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Tuesday, 11 February, 2003, 17:07 GMT
Animal testing complaints dismissed
Marmoset, Buav
The dispute centres on marmoset testing
An official report has cleared Cambridge University scientists of breaching animal testing regulations.

The review by the Animals Inspectorate was begun after the British Union for the Abolition of Vivisection (Buav) released a video last May to back up its claims that scientists were carrying out brain experiments on marmosets without proper authorisation.

However, junior Home Office minister Bob Ainsworth said on Tuesday: "No evidence has been found to support any of the Buav's main contentions."

Buav said it was "utterly appalled and deeply angered" by the report.

Severity limits

The dispute centres on three animal research projects for the study of neurological conditions such as amnesia, dementia and Parkinson's disease.

Buav claimed a 10-month undercover investigation had shown scientists were carrying out tests that were more severe than allowed under the terms of their Home Office licence.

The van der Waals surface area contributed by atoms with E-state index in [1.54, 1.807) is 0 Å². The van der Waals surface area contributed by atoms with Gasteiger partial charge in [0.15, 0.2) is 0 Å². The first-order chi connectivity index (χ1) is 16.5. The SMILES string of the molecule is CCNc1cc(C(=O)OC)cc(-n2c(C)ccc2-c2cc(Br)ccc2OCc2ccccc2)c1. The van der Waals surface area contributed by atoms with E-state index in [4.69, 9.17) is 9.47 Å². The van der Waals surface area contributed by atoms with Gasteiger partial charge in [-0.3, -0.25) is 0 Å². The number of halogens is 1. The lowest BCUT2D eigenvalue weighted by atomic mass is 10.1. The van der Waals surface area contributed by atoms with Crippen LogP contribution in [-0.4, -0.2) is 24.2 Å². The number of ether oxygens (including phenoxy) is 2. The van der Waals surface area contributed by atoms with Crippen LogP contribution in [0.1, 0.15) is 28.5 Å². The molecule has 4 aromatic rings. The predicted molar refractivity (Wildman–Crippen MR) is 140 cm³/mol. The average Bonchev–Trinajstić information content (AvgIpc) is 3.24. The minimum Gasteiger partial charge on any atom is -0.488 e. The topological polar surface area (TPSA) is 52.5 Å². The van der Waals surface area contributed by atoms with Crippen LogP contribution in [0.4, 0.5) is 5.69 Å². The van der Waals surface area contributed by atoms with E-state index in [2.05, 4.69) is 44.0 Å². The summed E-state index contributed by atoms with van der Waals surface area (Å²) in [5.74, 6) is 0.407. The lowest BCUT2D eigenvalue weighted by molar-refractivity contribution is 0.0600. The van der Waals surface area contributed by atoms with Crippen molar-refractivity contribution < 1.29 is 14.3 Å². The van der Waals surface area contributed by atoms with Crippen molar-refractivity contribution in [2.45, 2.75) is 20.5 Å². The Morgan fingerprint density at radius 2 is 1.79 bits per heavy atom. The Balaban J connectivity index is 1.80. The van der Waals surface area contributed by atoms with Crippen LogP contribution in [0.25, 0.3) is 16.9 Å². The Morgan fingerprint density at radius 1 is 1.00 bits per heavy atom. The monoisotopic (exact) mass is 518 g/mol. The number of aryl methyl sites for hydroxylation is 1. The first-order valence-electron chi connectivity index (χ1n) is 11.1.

The Chief Inspector of the Animals (Scientific Procedures) Inspectorate reported: "The severity limits and bands for these projects, none of which was classified as higher than 'moderate', have been correctly assigned in accordance with the published criteria."

Welfare important

It concluded: "Nothing seriously untoward has been discovered about the licensing and running of these projects at Cambridge University, and on those aspects there are no grounds for significant concern or further action."

The news was welcomed by Cambridge University.

A spokesman said in a statement: "The report confirms that the welfare of animals used in research at Cambridge is of the utmost importance."

But Buav chief executive Michelle Thew said: "This is further proof, if proof were really needed, that this government has no concern whatsoever with the suffering of laboratory animals and no concern either with the truth."


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19 Aug 02 | Health
24 May 02 | Science/Nature
01 Nov 01 | England
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